BRITAIN'S scorching heatwave will last for more than a week – before ending with a bang as thunderstorms sweep in.
The country has been warmer than parts of the Maldives in the past few days, and the mercury will soar again as the week goes on.
A 'danger to life' amber warning has been issued by the Met Office for Sunday, with "exceptionally high" temperatures likely.
At midnight that day, it's still expected to be a stifling 24C in London.
A Cobra meeting took place yesterday as Government ministers draw up their first-ever heatwave emergency response, and the UK Health Security Agency (UKHSA) has issued a level three heat-health alert for the south-east.
The weather will also have an impact on infrastructure, it's predicted.
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Hampshire council has gritters on stand-by in case roads melt, while a section of railway track at Battersea in London burst into flames yesterday.
Network Rail has warned any train journeys could face delays as lines warp in the heat.
A series of blazes also swept across the Army's Salisbury Plain Training Area on Monday – with firefighters unable to reach the flames because of the risk of unexploded ordnance.
Bookies have slashed the odds on a possible hosepipe ban, and water bosses have urged customers to cut down by not washing cars or sprinkling lawns.
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Forecasters say that next week, thunderstorms will sweep the country as temperatures finally take a dip.
But before that, Brits are urged to take care and keep an eye out for isolated neighbours and family members.
The Met Office's deputy chief meteorologist Rebekah Sherwin said temperatures could peak at 33C today.
"Warm weather is likely to continue throughout this week and it looks likely to ramp up late this week and into early next week," she said.
“From Sunday and into Monday, temperatures are likely to be in excess of 35C in the southeast, although the details still remain uncertain.
"Elsewhere, temperatures could be fairly widely above 32C in England and Wales, and in the mid-to-high 20s Celsius further north.”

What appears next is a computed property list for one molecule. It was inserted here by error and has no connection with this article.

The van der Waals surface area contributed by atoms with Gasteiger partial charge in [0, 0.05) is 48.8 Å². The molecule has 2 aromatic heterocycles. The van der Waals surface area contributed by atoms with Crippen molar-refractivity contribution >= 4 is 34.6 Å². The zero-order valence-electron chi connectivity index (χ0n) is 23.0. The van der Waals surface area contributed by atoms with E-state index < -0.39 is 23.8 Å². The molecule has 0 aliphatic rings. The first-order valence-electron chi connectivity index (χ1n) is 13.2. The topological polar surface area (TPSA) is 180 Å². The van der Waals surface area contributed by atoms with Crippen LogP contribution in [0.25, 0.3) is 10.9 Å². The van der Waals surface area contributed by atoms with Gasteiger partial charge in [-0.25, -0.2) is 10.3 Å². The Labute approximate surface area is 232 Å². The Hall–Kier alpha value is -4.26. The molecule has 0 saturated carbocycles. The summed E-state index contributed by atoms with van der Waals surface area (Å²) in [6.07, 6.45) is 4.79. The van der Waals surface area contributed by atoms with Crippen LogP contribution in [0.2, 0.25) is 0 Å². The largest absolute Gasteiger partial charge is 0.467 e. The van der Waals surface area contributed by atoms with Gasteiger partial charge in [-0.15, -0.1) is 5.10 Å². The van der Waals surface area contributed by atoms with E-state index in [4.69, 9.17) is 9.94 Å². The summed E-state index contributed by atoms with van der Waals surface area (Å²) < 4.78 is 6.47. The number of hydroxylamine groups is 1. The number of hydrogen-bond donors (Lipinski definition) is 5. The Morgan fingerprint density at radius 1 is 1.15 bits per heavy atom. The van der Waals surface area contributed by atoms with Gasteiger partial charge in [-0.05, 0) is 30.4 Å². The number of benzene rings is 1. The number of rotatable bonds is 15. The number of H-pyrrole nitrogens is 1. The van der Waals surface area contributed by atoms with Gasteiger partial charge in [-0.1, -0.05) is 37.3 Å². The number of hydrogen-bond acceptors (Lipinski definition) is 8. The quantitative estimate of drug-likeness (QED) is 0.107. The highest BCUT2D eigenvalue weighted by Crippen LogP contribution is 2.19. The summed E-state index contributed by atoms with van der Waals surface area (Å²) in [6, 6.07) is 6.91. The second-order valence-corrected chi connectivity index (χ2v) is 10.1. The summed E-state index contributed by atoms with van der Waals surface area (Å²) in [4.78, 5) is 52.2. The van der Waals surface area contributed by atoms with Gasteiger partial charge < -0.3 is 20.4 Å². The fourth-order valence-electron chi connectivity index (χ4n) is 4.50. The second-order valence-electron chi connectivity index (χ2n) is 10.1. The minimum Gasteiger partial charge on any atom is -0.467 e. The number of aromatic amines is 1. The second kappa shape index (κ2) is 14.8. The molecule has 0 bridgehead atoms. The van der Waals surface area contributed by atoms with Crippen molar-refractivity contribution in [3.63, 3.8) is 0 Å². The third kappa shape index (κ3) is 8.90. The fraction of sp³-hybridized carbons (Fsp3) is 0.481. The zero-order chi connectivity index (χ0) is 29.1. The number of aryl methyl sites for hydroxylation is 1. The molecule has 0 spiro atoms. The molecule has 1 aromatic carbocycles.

And Dr Agostinho Sousa, Head of Extreme Events and Health Protection at UKHSA, said people should stay out of the sun between 11am and 3pm.
It comes as:
- A weather warning for extreme heat has been issued for Sunday
- Parents have told of their fury after a popular splash park closed in the 33C heat
- Mums and dads have been urged not to cover their baby's prams
- Experts say children should be kept inside, and sunscreen should be used if little ones head out
- Brits have been urged to ration water
“Most of us can enjoy the hot weather when it arrives, but it is important to keep yourself hydrated and to find shade where possible when UV rays are strongest," she said.
“If you have vulnerable family, friends and neighbours, make sure they are aware of how they can keep themselves protected from the warm weather.’’
Jim Dale, senior meteorologist at British Weather Services, says the heatwave may fizzle out within the next week-and-a-half.
He told Express.co.uk: “In possibly eight or nine days' time when there is a breakdown of the heat, thunderstorms will bring some temporary relief for sure.
"The jury is out on what comes next, but it’s not the end of summer.”
Heat will likely return in the first week of August.
The Met Office says in it's longer-range forecast: "After a spell of more changeable conditions for many areas, high pressure will likely bring more settled weather again to the south and southwest.
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“This may extend more widely across the UK, bringing generally fine weather for most, however the northwest will continue to see the majority of any cloud and rain.
“Temperatures will likely be above average for most, especially in the south, with the potential for it to be hot across England and Wales."
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